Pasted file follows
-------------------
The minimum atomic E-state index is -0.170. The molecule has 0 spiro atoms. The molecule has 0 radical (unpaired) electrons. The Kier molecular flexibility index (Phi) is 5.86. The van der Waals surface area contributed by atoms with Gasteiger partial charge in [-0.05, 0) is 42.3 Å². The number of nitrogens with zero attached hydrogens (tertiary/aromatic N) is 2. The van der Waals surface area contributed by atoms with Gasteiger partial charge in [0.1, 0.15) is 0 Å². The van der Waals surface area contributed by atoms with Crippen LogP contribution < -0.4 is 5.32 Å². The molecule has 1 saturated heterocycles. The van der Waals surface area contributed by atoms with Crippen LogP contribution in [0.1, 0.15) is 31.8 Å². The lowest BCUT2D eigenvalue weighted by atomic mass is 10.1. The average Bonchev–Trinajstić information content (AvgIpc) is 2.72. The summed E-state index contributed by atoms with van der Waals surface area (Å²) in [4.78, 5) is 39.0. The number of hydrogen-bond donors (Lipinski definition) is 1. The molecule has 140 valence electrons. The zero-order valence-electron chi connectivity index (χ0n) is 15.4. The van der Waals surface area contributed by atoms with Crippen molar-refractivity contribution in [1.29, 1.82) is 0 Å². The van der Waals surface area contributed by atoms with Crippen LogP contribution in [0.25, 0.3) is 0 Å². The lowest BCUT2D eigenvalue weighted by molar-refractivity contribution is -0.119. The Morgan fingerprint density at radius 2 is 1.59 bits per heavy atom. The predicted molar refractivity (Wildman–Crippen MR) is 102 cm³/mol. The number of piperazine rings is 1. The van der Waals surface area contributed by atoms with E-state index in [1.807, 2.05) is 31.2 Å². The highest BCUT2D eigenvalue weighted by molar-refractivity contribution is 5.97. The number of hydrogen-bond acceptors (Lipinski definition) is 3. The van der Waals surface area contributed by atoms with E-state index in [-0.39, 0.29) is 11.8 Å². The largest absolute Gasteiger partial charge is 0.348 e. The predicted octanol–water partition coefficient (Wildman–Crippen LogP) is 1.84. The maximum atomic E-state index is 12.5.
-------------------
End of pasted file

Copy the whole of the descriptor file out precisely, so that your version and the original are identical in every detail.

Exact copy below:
The minimum atomic E-state index is -0.170. The molecule has 0 spiro atoms. The molecule has 0 radical (unpaired) electrons. The Kier molecular flexibility index (Phi) is 5.86. The van der Waals surface area contributed by atoms with Gasteiger partial charge in [-0.05, 0) is 42.3 Å². The number of nitrogens with zero attached hydrogens (tertiary/aromatic N) is 2. The van der Waals surface area contributed by atoms with Gasteiger partial charge in [0.1, 0.15) is 0 Å². The van der Waals surface area contributed by atoms with Crippen LogP contribution < -0.4 is 5.32 Å². The molecule has 1 saturated heterocycles. The van der Waals surface area contributed by atoms with Crippen LogP contribution in [0.1, 0.15) is 31.8 Å². The lowest BCUT2D eigenvalue weighted by atomic mass is 10.1. The average Bonchev–Trinajstić information content (AvgIpc) is 2.72. The summed E-state index contributed by atoms with van der Waals surface area (Å²) in [4.78, 5) is 39.0. The number of hydrogen-bond donors (Lipinski definition) is 1. The molecule has 140 valence electrons. The zero-order valence-electron chi connectivity index (χ0n) is 15.4. The van der Waals surface area contributed by atoms with Crippen molar-refractivity contribution in [1.29, 1.82) is 0 Å². The van der Waals surface area contributed by atoms with Crippen LogP contribution in [0.25, 0.3) is 0 Å². The lowest BCUT2D eigenvalue weighted by molar-refractivity contribution is -0.119. The Morgan fingerprint density at radius 2 is 1.59 bits per heavy atom. The predicted molar refractivity (Wildman–Crippen MR) is 102 cm³/mol. The number of piperazine rings is 1. The van der Waals surface area contributed by atoms with E-state index in [1.807, 2.05) is 31.2 Å². The highest BCUT2D eigenvalue weighted by molar-refractivity contribution is 5.97. The number of hydrogen-bond acceptors (Lipinski definition) is 3. The van der Waals surface area contributed by atoms with E-state index in [-0.39, 0.29) is 11.8 Å². The largest absolute Gasteiger partial charge is 0.348 e. The predicted octanol–water partition coefficient (Wildman–Crippen LogP) is 1.84. The maximum atomic E-state index is 12.5.